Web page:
IMPORTANCE: The prognosis for patients with pancreatic cancer is poor, even after resection with curative intent. Gemcitabine-based chemotherapy is standard treatment for advanced pancreatic cancer, but its effect on survival in the adjuvant setting has not been demonstrated. OBJECTIVE: To analyze whether previously reported improvement in disease-free survival with adjuvant gemcitabine therapy translates into improved overall survival. DESIGN, SETTING, AND PATIENTS: CONKO-001 (Charité Onkologie 001), a multicenter, open-label, phase 3 randomized trial to evaluate the efficacy and toxicity of gemcitabine in patients with pancreatic cancer after complete tumor resection. Patients with macroscopically completely removed pancreatic cancer entered the study between July 1998 and December 2004 in 88 hospitals in Germany and Austria. Follow-up ended in September 2012. INTERVENTIONS: After stratification for tumor stage, nodal status, and resection status, patients were randomly assigned to either adjuvant gemcitabine treatment (1g/m2 d 1, 8, 15, q 4 weeks) for 6 months or to observation alone. MAIN OUTCOMES AND MEASURES: The primary end point was disease-free survival. Secondary end points included treatment safety and overall survival, with overall survival defined as the time from date of randomization to death. Patients lost to follow-up were censored on the date of their last follow-up. RESULTS: A total of 368 patients were randomized, and 354 were eligible for intention-to-treat-analysis. By September 2012, 308 patients (87.0%[95% CI, 83.1%-90.1%]) had relapsed and 316 patients (89.3% [95% CI, 85.6%-92.1%]) had died. The median follow-up time was 136 months. The median disease-free survival was 13.4 (95% CI, 11.6-15.3) months in the treatment group compared with 6.7 (95% CI, 6.0-7.5) months in the observation group (hazard ratio, 0.55 [95% CI, 0.44-0.69]; P < .001). Patients randomized to adjuvant gemcitabine treatment had prolonged overall survival compared with those randomized to observation alone (hazard ratio, 0.76 [95%CI, 0.61-0.95]; P = .01), with 5-year overall survival of 20.7% (95% CI, 14.7%-26.6%) vs 10.4% (95% CI, 5.9%-15.0%), respectively, and 10-year overall survival of 12.2% (95% CI, 7.3%-17.2%) vs 7.7% (95% CI, 3.6%-11.8%). CONCLUSIONS AND RELEVANCE: Among patients with macroscopic complete removal of pancreatic cancer, the use of adjuvant gemcitabine for 6 months compared with observation alone resulted in increased overall survival as well as disease-free survival. These findings provide strong support for the use of gemcitabine in this setting. TRIAL REGISTRATION: isrctn.org Identifier: ISRCTN34802808.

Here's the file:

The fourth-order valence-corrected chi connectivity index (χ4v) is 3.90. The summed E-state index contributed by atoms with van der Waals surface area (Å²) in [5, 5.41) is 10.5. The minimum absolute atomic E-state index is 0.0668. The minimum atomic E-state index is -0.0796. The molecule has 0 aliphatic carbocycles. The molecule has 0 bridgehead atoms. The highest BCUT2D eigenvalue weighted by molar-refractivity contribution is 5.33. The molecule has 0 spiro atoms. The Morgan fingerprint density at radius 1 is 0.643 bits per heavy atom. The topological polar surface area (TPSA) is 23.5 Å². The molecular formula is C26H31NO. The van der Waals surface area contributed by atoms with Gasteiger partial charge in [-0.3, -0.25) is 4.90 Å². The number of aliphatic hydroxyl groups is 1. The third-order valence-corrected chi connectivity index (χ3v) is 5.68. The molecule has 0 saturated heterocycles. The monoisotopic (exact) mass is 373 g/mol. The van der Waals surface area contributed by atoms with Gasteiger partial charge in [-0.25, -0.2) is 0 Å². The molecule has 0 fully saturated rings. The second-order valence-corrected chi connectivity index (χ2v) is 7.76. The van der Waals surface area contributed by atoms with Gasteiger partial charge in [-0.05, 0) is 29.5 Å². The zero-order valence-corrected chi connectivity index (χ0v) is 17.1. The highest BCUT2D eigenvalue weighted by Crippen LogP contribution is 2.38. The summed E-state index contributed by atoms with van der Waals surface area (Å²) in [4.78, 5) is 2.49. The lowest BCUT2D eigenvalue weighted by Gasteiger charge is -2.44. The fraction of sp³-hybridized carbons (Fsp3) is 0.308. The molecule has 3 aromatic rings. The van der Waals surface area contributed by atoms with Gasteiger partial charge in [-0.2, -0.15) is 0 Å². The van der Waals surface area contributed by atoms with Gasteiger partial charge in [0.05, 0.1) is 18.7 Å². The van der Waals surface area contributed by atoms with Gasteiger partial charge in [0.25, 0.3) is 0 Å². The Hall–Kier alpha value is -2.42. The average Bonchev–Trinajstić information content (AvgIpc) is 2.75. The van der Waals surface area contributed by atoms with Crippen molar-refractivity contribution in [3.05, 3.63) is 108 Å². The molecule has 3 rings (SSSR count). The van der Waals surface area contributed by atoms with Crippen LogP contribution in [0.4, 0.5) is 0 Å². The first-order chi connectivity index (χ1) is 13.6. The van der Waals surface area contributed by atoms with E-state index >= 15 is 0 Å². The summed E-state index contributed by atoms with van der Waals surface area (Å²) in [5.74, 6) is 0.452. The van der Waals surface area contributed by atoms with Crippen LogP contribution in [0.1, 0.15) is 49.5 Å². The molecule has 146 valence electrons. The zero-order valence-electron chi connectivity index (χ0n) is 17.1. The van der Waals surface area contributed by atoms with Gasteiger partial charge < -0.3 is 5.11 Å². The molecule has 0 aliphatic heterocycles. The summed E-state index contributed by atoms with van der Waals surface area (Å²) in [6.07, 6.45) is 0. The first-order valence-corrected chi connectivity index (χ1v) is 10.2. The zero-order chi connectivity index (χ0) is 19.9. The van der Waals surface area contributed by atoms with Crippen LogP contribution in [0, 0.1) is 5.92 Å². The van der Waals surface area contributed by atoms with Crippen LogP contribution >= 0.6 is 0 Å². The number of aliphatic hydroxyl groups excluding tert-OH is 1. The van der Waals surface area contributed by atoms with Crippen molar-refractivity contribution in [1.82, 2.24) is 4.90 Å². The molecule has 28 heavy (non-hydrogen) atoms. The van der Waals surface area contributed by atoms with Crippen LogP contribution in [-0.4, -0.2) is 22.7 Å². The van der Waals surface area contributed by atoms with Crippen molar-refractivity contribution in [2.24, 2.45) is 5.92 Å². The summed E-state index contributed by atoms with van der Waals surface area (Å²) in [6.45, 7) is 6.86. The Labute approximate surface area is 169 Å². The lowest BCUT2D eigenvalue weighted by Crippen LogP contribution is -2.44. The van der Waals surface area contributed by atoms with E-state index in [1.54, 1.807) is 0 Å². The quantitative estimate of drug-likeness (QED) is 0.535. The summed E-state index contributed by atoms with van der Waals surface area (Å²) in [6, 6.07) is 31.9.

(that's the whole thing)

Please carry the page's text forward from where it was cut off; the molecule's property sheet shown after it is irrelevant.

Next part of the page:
Ludwig H.,Center for Oncology and Hematology | Adam Z.,Masaryk University | Tothova E.,University Hospital steur | Hajek R.,Masaryk University | And 8 more authors.
Haematologica | Year: 2010

Background Thalidomide maintenance therapy after stem cell transplantation resulted in increased progression- free survival and overall survival in a few trials, but its role in non-transplant eligible patients with multiple myeloma remains unclear. This study assessed the impact of thalidomide- interferon in comparison to interferon maintenance therapy in elderly patients with multiple myeloma. Design and Methods Of 289 elderly patients with multiple myeloma who were randomized to thalidomide-dexamethasone or melphalan-prednisolone induction therapy, 137 finally completed 9 cycles of induction therapy with stable disease or better and thereby qualified for maintenance treatment. Of these, 128 have been randomized to either thalidomide-interferon or interferon alone. Primary study endpoints were progression-free survival and response rates; secondary endpoints were overall survival, toxicity and quality of life. Results Thalidomide-interferon maintenance therapy led to a significantly longer progression-free survival compared to interferon (27.7 vs. 13.2 months, P=0.0068), but overall survival was similar in both groups (52.6 vs. 51.4 months, P=0.81) and did not differ between patients aged 75 years or older, or younger patients (P=0.39). Survival after disease progression tended to be shorter in patients on thalidomide-interferon maintenance therapy (P=0.056). Progression-free survival and overall survival tended to be shorter in patients with adverse cytogenetic (FISH) findings compared to the standard risk group but differences were not significant (P=0.084 and P=0.082, respectively). Patients on thalidomide-interferon presented with more neuropathy (P=0.0015), constipation (P=0.0004), skin toxicity (P=0.0041) and elevated creatinine (P=0.026). Conclusions Thalidomide plus interferon maintenance therapy increased progression-free survival but not overall survival and was associated with slightly more toxicity than maintenance with interferon alone. (ClinicalTrials.gov Identifier: NCT00205751). ©2010 Ferrata Storti Foundation.